12. Since I don’t live in the UK, I haven’t previously paid much attention to the UKIP talk, but had occasion today to look them up.

    Can anyone explain the attraction UK libertarians seem to have for them? The seem to be … well, national socialists.

    • How national socialists? They don’t like mass-immigration. Most of us don’t. Otherwise, they’re in favour of leaving the EU, stripping political correctness from the law and administration, and a general restoration of stolen liberties. Some of the candidates are a little strange, but policy is decided at the centre, which is influenced by libertarians. UKIP isn’t a libertarian party in any purist sense, but it is less awful than the others.

      • Sean,

        Keep in mind that I am relying on the Wikipedia article on them, which characterizes them as nationalists (not just anti-EU, but anti-libertarian on immigration as you admit), militarists (wanting to increase military spending by 40% and add three aircraft carriers to the navy) and socialists (talking about some kind of fake “voucher privatization” scheme for NHS, but also adding “free” vision and dental exams to socialized health care).

        Is the Wikipedia article inaccurate, or are does “less awful” mean “Oswald Mosley is dead and dammit, neither BNP nor National Front have ballot lines?”

        • Here is an attack on UKIP from an American nationalist magazine. http://www.radixjournal.com/journal/2014/5/21/ukip-and-the-sailer-strategy These people don’t like UKIP because it isn’t what you think it is.

          Turning to the general policies, UKIP is against intervening in Syria and Ukraine. Its liking for a bigger Royal Navy has nothing to do with joining in neo-con crusades. As for increased spending on healthcare, there is no chance of getting even to the corrupted market arrangements you have in America. Since the NHS is here to stay, it might as well be forced to spend its budget on providing healthcare rather than on political correctness.

          It is a respectable position for libertarians to withdraw from electoral politics. However, if like many of us, you want to vote for someone, UKIP is the best thing on offer.

        • Thomas, as an anti-mass immigration party, they are automatically labelled as national socialists. We do have a national socialist party of sorts, it’s the BNP.

          UKIP are far from ideal. For me, they are far too socially conservative for instance, and I’m sure I’d come to blows with most of their membership over issues of sex, drug and rock’n’roll. But they are a phenomenon in being the first party to seriously challenge the party political status quo since the rise of Labour, a century ago and are, at least, somewhat libertarian compared to the two main parties (and the third, sorta-main party). If they shift the Overton Window a little, that’s progress.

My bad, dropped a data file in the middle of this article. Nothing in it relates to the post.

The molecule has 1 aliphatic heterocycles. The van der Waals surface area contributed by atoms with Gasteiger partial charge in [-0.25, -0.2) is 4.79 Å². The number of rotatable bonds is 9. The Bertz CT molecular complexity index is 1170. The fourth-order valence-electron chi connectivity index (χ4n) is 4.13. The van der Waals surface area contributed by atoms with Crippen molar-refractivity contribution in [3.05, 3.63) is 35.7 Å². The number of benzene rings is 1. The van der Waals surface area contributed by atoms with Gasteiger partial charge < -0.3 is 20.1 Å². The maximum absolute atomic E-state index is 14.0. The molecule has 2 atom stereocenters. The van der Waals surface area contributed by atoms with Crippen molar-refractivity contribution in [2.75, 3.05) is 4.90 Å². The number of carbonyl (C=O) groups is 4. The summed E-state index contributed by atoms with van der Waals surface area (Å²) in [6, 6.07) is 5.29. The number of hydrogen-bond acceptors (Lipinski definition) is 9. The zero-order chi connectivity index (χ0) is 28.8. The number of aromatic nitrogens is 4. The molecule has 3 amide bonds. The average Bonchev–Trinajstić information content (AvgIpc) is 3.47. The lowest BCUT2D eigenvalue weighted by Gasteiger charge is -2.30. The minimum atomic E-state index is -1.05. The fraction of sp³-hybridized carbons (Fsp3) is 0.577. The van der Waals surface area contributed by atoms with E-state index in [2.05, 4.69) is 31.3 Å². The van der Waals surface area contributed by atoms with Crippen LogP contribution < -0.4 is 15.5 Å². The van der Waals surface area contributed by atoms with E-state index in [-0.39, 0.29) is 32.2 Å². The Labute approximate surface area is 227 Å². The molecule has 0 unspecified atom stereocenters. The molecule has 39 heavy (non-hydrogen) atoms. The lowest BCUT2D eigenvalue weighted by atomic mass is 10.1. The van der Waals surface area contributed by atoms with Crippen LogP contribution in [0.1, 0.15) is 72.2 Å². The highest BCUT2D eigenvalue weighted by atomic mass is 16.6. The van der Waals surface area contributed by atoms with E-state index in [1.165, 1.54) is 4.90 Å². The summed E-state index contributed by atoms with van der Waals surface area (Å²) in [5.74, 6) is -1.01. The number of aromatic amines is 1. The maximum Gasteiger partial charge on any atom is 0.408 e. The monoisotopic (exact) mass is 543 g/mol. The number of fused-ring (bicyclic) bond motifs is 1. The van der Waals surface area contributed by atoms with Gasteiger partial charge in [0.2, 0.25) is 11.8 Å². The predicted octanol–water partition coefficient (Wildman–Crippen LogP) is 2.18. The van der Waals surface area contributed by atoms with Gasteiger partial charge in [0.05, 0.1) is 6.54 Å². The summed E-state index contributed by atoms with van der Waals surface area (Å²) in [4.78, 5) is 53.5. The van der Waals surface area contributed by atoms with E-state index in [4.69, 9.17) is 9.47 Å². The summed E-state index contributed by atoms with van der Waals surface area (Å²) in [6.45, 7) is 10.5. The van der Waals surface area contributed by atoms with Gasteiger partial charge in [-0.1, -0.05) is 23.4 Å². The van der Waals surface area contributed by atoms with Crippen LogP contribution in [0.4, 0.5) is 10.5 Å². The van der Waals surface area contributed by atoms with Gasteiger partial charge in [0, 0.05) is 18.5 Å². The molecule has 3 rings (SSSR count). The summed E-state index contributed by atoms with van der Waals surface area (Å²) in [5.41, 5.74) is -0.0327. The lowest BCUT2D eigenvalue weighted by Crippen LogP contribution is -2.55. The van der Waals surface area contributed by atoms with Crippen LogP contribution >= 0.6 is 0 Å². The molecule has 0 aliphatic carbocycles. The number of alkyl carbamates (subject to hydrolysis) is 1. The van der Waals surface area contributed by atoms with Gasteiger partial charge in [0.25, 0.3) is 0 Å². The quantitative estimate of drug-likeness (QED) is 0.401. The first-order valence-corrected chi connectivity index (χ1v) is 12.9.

I would characterise them, more than anything, as a populist party. As a populist myself, I find that appealing, even if I don’t actually agree on many things with much of the populus :). Perhaps the biggest problem in our countries at the moment is not specific policy but entrenched Establishments, and UKIP do represent a challenge to that, if nothing else.

          From any flavour of Libertarian perspective, they are far from the best that they could be. But they are what there is.

  13. IanB,

    “as an anti-mass immigration party, they are automatically labelled as national socialists”

    If the Wikipedia article on their platform is correct, they are nationalists and they are socialists. Their anti-libertarian immigration position would seem to be an important part of that insofar as nationalism and socialism are pretty much the only two ways to get to that position.

    • Oh, come on, Thomas – you’re playing with words here. When you put national and socialist together, they equal nazi in England. Whatever else UKIP may be, it isn’t that.

  14. Sean,

    I’m just trying to figure out why UKIP would be considered superior to the Conservatives, or even to the Lib Dems, by UK libertarians.

    Yes, the Nazis are the iconic national socialists. Whether or not things like Auschwitz are inevitable consequences of national socialism per se or anomalies unique to that particular manifestation of it and maybe a few others (Stalinism, for example) but not to other national socialist parties like UKIP in the UK, Le Pen’s gang in France, et. al, is an interesting question.